A look into the Oscar nominations

The nomination’s for this year’s 93rd Academy Awards highlights diversity

Parker Otto, Columnist

On Monday, Nick Jonas and Priyanka Chopra Jonas announced the upcoming nominations of the 93rd Academy Awards. The upcoming awards ceremony, set for April 25 at both the Dolby Theater and Union Station in Los Angeles, will honor films released in both 2020 and the first two months of 2021. This year’s nominations marked a massive step in diversity for those in front of the camera as well as those behind it. 

For Best Picture, eight films were nominated as opposed to last year’s nine. The films were “The Father,” “Judas and the Black Messiah,” “Mank,” “Minari,” “Nomadland,” “Promising Young Woman,” “Sound of Metal” and “The Trial of the Chicago Seven.” While all of these nominations were well-deserved, the films that have the best shot of obtaining the Oscar are “Promising Young Woman,” “The Trial of the Chicago Seven” and “Nomadland,” the lattermost having won the Golden Globe Award for Best Motion Picture- Drama.

The categories all contained diversity, especially the category of Best Director, which had three men and two women nominated. Both Chloe Zhao, of “Nomadland,” and Lee Issac Chung, of “Minari,” are Asian which, after a history of non-white directors not getting nominated, shows improvement in how the Academy of Motion Picture Arts and Sciences is moving to be more diverse in their nominations. Zhao also has a strong claim to the Oscar, especially since she won the Golden Globe for Best Director on Feb. 28.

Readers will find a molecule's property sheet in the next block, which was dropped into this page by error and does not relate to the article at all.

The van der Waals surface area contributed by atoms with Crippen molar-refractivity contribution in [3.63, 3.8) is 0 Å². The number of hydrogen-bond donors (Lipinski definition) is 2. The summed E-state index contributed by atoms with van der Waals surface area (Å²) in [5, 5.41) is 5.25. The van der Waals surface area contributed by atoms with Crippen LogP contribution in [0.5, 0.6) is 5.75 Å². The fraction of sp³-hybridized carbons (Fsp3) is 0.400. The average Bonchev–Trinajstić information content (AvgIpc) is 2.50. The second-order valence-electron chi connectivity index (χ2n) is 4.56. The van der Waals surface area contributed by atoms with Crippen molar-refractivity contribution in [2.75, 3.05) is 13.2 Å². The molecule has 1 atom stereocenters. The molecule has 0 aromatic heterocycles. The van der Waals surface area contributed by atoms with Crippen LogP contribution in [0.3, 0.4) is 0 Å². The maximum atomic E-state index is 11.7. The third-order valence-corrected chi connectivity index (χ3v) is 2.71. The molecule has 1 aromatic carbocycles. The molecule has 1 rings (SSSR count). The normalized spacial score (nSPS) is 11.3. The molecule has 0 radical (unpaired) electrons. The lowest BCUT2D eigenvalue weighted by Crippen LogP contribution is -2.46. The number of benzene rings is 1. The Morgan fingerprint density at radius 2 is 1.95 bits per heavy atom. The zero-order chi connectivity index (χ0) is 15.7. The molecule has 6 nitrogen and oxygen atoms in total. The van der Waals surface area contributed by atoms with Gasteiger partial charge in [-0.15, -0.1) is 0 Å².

In the race for Best Actor, the late Chadwick Boseman will inevitably be the recipient of the award (the thirst posthumous acting Oscar) for his role as Levee Green in “Ma Rainey’s Black Bottom.” Best Actress is more difficult to predict as the year was full of exceptional female performances. However, Carey Mulligan’s layered performance in “Promising Young Woman” might be the one to take home the Academy Award.

Daniel Kaluuya is a perfect fit for Best Supporting Actor for his role as Fred Hampton in “Judas and the Black Messiah” while Maria Bakalova’s role as Tutar in “Borat Subsequent Moviefilm” would make a great selection for Best Supporting Actress.

Aaron Sorkin’s masterfully written screenplay for “The Trial of the Chicago Seven,” which he also directed, will surely win Best Original Screenplay while Best Adapted Screenplay could go to any of the nominees. But “One Night in Miami…” might take the prize thanks to its strong dialogue and interesting story despite being mainly held in one location.

Best International Feature Film has five incredible nominations, but “Another Round” from Denmark seems to be the one that will win with the film also being nominated for Best Director for Thomas Vinterberg. It’s also refreshing to see the American-made “Minari” nominated for Best Picture instead of Best International Feature Film unlike the Golden Globes. At the 78th Golden Globes, “Minari,” which had both Korean and English dialogue, was nominated for Best Foreign Language Film despite that category meant for non-American films, leading “Minari” to get sidelined.

Despite great films being nominated, inevitably there were some snubs. “Tenet,” “Da 5 Bloods,” “Borat Subsequent Moviefilm” and “One Night In Miami…” all were nominated but were given very few nominations despite being some of the year’s finest. “Tenet” was only nominated for Best Visual Effects and Best Production Design while “Da 5 Bloods” only was nominated for Best Original Score. 

While the Oscars typically is geared towards more serious films, “Borat Subsequent Moviefilm” was a funny and eye-opening look at modern America and deserved more than Best Supporting Actress and Best Adapted Screenplay. “One Night In Miami…” was nominated for Best Original Song, best Adapted Screenplay and Best Supporting Actor with no nominations for Best Picture and Best Director despite achieving those nominations at the 78th Golden Globes.

Despite some films not getting as much attention, this year’s nominations were all well-deserved and, come April 25, it will be fantastic to see so many films get their recognition after a very bizarre year for the film industry.